When the government is operating under non-emergency conditions, the FDA is able to ensure that marketed products are subject to the highest quality standards of safety and efficacy. However, under a public health emergency, EUAs help maintain degree of oversight over what kinds of diagnostics, therapies or devices are being distributed prior to receiving FDA approval in order to mitigate the impact. Adverse event reporting is typically required of any manufacturer distributing products under an EUA.
How does an EUA work compared to a normal approval?
EUAs and normal drug approvals may both result in new medical products entering the market (at least temporarily). However, these two pathways serve very distinct goals and are based in distinct legal authorities that color their unique purposes.
Standard Approval for Marketing
Approval of a new drug or biologic is a long and rigorous process intended to ensure that a product is safe, effective and made to appropriate quality standards. A typical process for approval takes years, and involves pre-clinical testing to ensure that a product is safe for use in humans and is unlikely to cause any adverse effects. This testing may take place using acceptable in silico models or testing in animals. After pre-clinical testing is complete, a company typically initiatives clinical testing in humans by filing an Investigational New Drug (IND) application. Different phases of clinical trials generally seek to generate evidence that a product is generally safe (Phase 1), that it is safe and effective in a larger population of patients (Phase 2), and that it provides evidence that it is safe and effective in a sufficient amount of patients to support approval (Phase 3). Phase 3 trials are sometimes known as “pivotal” trials, since their success or failure is pivotal to the success (or failure) of a product. The FDA requires that products show “substantial evidence” of their safety and efficacy, though it often approves drugs using evidence from small numbers of patients as well.
In contrast, EUAs typically rely on a much lower standard of evidence to support authorization. They are also not used outside of declared emergency situations
The triggering mechanism to use an EUA is the declaration of a public health emergency by the Secretary of Health and Human Services under the Public Health Service Act (42 U.S.C. 247(d)).The Secretary must then separately determine that the circumstances justifying an EUA exists. A recent amendment under the Pandemic and All Hazards Preparedness Reauthorization Act (PAHPRA) expanded and streamlined the Secretary’s authority to enable EUAs on the basis of a potential public health emergency that poses a risk to national security. Once these conditions have been met, the FDA then has the ability to enact EUAs under the Federal Food, Drug and Cosmetics Act (21 U.S.C. 360bbb-3).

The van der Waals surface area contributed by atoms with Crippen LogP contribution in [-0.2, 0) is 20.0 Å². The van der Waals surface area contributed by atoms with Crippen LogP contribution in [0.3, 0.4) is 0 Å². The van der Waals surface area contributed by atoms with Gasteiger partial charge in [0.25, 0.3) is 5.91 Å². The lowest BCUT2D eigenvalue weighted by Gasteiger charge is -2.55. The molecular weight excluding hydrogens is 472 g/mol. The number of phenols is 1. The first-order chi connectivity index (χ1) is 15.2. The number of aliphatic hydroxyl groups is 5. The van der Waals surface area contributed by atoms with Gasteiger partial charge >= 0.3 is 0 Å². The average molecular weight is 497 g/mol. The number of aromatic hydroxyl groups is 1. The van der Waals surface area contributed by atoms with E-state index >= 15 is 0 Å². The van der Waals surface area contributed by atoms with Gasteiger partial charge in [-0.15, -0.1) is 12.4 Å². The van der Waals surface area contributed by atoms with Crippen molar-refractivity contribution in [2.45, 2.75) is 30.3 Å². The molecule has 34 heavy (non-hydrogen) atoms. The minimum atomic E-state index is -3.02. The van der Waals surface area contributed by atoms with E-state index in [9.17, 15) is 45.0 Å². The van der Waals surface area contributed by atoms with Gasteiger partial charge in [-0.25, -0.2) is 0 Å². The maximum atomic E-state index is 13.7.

In some cases—as in the case of COVID-19—the FDA will issue a call for companies to begin a pre-EUA process even before it is able to authorize the use of a product on an emergency basis in the hopes of accelerating future access.
Once an authorization request has been prepared, a product sponsor will then officially request authorization for the use of their unapproved product. The FDA will consider all the available evidence and make a determination based on the circumstances that the product “may be effective” in the treatment, prevention, or diagnosis of the condition—a significantly lower standard than marketing approval (i.e., “substantial evidence of safety and effectiveness”).
What are the benefits of an EUA?
Although an EUA is only in effect during the public health emergency, they are powerful tools to help meet emergency needs.
One of the primary benefits of an EUA—and one that does not apply under the traditional approvals process—is a liability shield. To incentivize private sector manufacturers of drugs and devices to act under EUAs when an emergency has been declared, PAHPRA also added EUAs to the definition of medical countermeasures. This amendment extended the immunity from liability under the Public Readiness and Emergency Preparedness (PREP) Act to EUAs.
Critically, an EUA can facilitate access to products on a highly-accelerated basis, while also restricting its use outside of that emergency situation. Review of EUAs generally only take weeks (and sometimes less than that), as compared to the ordinary review timeline which may take months or longer. During a global pandemic, time is of the essence.